We pushed down on the brass levered handle in the middle of a stone facade. The building must have been a fortress in the middle of the island at one time, but cafes and restaurants now occupied the narrow stone caverns. The interior was wide enough for only one table on either side of the door. A bar sat at the rear of eight tables, and bright paintings punctuated the stone walls. Behind the bar was a hall leading to a private dining room.
"Non, non, monsieur, not open!" was the greeting from the maitre d', who approached us in a striped button-down with rolled-up sleeves.
Our watches read 7:00, and since we were used to dinner reservations at home at 6:30, we were usually the first ones in a restaurant overseas. Technically it was 6:55 p.m., since Charley and I always kept out watches five minutes fast. Two other couples came through the door behind us, happy to escape the drizzle.
"Not OK?" Charley said.
"Non, monsieur. Cinq (five) minutes!"
"It's raining," Charley protested. "We have to stand outside in the rain?"
"There's awning, monsieur."
The six of us marched back outside and shivered under a three-foot awning. Five minutes later we were readmitted.
We had a second 7:00 p.m. reservation at the Brasserie Closerie des Lilas in Paris. Brasseries are open all day and we really didn't need a reservation, but our hotel called to ensure a good table.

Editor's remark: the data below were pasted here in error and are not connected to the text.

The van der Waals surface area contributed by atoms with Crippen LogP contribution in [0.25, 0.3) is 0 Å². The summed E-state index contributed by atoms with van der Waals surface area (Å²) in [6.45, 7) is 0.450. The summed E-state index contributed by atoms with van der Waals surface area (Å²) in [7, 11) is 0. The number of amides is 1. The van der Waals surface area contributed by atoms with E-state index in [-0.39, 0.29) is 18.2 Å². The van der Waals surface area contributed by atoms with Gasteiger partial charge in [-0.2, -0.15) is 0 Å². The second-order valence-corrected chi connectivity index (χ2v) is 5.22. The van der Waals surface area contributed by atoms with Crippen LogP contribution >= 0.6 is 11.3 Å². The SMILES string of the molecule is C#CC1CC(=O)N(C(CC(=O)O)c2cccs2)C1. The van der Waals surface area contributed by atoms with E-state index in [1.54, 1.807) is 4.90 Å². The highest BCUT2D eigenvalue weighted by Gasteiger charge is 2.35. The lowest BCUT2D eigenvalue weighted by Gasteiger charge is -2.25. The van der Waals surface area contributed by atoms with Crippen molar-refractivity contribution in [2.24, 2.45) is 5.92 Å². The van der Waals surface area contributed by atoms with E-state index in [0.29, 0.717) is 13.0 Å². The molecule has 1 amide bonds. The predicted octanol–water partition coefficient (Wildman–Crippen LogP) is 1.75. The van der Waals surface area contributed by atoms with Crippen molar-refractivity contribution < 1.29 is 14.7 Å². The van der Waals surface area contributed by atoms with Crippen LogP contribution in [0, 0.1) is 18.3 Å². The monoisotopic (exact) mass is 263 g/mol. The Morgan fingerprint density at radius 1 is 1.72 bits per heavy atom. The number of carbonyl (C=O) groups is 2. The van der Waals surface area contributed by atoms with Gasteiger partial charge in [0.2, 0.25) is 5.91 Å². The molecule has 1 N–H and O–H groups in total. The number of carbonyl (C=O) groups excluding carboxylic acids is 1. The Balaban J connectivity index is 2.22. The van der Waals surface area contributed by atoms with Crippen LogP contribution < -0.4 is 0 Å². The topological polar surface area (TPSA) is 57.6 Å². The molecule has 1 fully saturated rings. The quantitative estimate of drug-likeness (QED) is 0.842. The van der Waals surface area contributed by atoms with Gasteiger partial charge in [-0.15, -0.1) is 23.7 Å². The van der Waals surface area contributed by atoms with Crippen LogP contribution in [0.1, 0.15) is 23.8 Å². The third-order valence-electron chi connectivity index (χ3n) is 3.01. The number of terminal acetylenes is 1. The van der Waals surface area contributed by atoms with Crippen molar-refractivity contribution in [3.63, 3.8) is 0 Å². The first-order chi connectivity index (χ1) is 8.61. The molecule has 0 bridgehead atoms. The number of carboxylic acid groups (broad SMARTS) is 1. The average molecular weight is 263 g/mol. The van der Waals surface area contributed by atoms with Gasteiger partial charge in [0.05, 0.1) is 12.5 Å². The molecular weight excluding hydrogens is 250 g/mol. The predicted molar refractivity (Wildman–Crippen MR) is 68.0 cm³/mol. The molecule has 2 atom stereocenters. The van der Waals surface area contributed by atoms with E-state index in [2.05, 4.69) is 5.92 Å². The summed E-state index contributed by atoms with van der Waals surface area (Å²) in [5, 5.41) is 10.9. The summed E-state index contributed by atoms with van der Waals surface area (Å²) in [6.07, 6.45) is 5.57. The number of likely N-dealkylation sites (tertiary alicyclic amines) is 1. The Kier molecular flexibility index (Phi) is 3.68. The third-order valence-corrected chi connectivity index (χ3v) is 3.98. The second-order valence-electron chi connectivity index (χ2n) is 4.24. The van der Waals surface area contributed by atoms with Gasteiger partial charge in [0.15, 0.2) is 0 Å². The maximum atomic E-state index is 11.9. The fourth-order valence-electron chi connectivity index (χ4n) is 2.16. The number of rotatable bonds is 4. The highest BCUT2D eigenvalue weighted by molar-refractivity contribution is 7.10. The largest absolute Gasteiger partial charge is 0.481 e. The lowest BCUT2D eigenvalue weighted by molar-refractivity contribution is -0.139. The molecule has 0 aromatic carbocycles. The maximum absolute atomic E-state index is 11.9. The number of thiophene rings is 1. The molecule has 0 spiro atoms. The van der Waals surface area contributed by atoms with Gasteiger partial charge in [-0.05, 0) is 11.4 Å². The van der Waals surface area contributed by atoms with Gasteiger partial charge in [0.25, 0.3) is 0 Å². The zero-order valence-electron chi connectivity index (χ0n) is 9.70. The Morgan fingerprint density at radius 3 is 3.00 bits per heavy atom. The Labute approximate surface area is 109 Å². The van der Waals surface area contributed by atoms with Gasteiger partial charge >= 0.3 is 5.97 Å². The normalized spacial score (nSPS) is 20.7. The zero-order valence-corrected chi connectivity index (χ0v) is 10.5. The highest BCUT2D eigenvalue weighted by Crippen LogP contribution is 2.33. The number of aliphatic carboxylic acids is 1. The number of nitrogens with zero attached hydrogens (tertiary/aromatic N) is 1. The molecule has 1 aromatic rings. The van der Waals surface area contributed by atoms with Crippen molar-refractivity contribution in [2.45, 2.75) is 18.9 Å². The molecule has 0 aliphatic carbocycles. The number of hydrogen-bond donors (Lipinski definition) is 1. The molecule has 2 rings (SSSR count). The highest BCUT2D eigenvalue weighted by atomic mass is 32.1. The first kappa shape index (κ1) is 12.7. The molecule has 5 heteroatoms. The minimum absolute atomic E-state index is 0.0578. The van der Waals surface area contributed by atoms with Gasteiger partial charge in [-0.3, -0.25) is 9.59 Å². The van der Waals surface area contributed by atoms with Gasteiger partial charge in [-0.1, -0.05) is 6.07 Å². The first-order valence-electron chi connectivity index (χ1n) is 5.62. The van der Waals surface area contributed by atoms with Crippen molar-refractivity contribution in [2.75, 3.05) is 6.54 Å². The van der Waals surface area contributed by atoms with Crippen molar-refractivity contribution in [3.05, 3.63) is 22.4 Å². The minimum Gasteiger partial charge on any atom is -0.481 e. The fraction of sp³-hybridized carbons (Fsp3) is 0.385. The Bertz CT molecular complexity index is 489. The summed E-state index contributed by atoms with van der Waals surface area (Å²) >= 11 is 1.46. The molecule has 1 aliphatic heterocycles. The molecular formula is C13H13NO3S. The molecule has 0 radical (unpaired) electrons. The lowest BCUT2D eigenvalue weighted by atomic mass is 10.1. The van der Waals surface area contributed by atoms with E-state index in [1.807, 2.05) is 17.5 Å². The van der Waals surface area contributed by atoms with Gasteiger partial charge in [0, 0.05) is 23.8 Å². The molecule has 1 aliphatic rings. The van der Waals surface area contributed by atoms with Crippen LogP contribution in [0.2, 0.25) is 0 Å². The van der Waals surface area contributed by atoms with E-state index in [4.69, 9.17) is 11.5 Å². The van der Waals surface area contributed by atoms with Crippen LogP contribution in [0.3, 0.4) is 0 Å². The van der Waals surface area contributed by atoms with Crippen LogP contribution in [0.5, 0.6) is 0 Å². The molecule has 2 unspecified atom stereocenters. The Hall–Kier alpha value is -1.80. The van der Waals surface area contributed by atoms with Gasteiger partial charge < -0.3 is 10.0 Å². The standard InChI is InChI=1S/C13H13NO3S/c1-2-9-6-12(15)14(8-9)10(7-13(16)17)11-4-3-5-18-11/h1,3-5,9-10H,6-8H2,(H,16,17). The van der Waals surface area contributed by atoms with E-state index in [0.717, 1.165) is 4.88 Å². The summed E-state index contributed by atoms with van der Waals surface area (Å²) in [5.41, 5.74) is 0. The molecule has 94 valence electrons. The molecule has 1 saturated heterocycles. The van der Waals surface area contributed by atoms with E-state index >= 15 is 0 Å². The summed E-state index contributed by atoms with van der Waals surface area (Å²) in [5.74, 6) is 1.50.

We arrived at 6:50 p.m., not having learned our lesson, and were shown to the bar because (one guess!) our table wasn't ready. The restaurant was empty, with the exception of four tables of Parisians eating inside the glass enclosure facing the street.
|Hemingway photo 1930|
With his four words in English and my four words in French, the bartender
explained the name of the Brasserie. The restaurant was a "closerie," or
greenhouse, with its glass walls and interior/exterior trees and flowering plants.
What I couldn't grasp was the "Lilas" part, since he kept pointing to a poster with the name of the restaurant and beautiful women in clothes from the Roaring 20's.
"Aura," he kept saying. I guess the full name of the place meant "Greenhouse of Lilacs with Beautiful Atmosphere (Perfume?)."
At 7:20 we were shown to our table facing a wall of mirrors. The concierge at our hotel must not have had much pull, if this was the best table in the place! "May we sit facing the garden?" I asked.
|Another famous Brasserie in Paris, Les Deux Magots|
|Sacre Coeur, Paris|
|View from Sacre Coeur|